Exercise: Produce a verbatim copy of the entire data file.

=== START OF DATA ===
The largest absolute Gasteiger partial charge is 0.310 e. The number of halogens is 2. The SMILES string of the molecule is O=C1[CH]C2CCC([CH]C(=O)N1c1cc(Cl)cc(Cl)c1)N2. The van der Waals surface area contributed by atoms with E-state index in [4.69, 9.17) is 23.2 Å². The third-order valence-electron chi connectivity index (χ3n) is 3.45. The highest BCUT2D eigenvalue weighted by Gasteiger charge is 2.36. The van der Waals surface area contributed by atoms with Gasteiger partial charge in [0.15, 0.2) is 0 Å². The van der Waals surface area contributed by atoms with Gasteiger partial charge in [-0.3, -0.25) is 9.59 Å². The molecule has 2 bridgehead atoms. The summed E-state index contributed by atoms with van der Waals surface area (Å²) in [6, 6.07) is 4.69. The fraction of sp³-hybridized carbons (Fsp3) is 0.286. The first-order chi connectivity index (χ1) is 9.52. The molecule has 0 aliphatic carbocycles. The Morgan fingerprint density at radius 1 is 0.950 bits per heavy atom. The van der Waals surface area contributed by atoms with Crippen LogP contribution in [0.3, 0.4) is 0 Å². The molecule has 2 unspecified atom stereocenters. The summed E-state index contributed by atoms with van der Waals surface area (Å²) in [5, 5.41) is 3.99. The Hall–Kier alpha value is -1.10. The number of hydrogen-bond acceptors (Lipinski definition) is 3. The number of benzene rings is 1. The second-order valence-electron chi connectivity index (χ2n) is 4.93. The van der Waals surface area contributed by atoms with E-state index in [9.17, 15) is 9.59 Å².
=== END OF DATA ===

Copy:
The largest absolute Gasteiger partial charge is 0.310 e. The number of halogens is 2. The SMILES string of the molecule is O=C1[CH]C2CCC([CH]C(=O)N1c1cc(Cl)cc(Cl)c1)N2. The van der Waals surface area contributed by atoms with E-state index in [4.69, 9.17) is 23.2 Å². The third-order valence-electron chi connectivity index (χ3n) is 3.45. The highest BCUT2D eigenvalue weighted by Gasteiger charge is 2.36. The van der Waals surface area contributed by atoms with Gasteiger partial charge in [0.15, 0.2) is 0 Å². The van der Waals surface area contributed by atoms with Gasteiger partial charge in [-0.3, -0.25) is 9.59 Å². The molecule has 2 bridgehead atoms. The summed E-state index contributed by atoms with van der Waals surface area (Å²) in [6, 6.07) is 4.69. The fraction of sp³-hybridized carbons (Fsp3) is 0.286. The first-order chi connectivity index (χ1) is 9.52. The molecule has 0 aliphatic carbocycles. The Morgan fingerprint density at radius 1 is 0.950 bits per heavy atom. The van der Waals surface area contributed by atoms with Crippen LogP contribution in [0.3, 0.4) is 0 Å². The molecule has 2 unspecified atom stereocenters. The summed E-state index contributed by atoms with van der Waals surface area (Å²) in [5, 5.41) is 3.99. The Hall–Kier alpha value is -1.10. The number of hydrogen-bond acceptors (Lipinski definition) is 3. The number of benzene rings is 1. The second-order valence-electron chi connectivity index (χ2n) is 4.93. The van der Waals surface area contributed by atoms with E-state index in [9.17, 15) is 9.59 Å².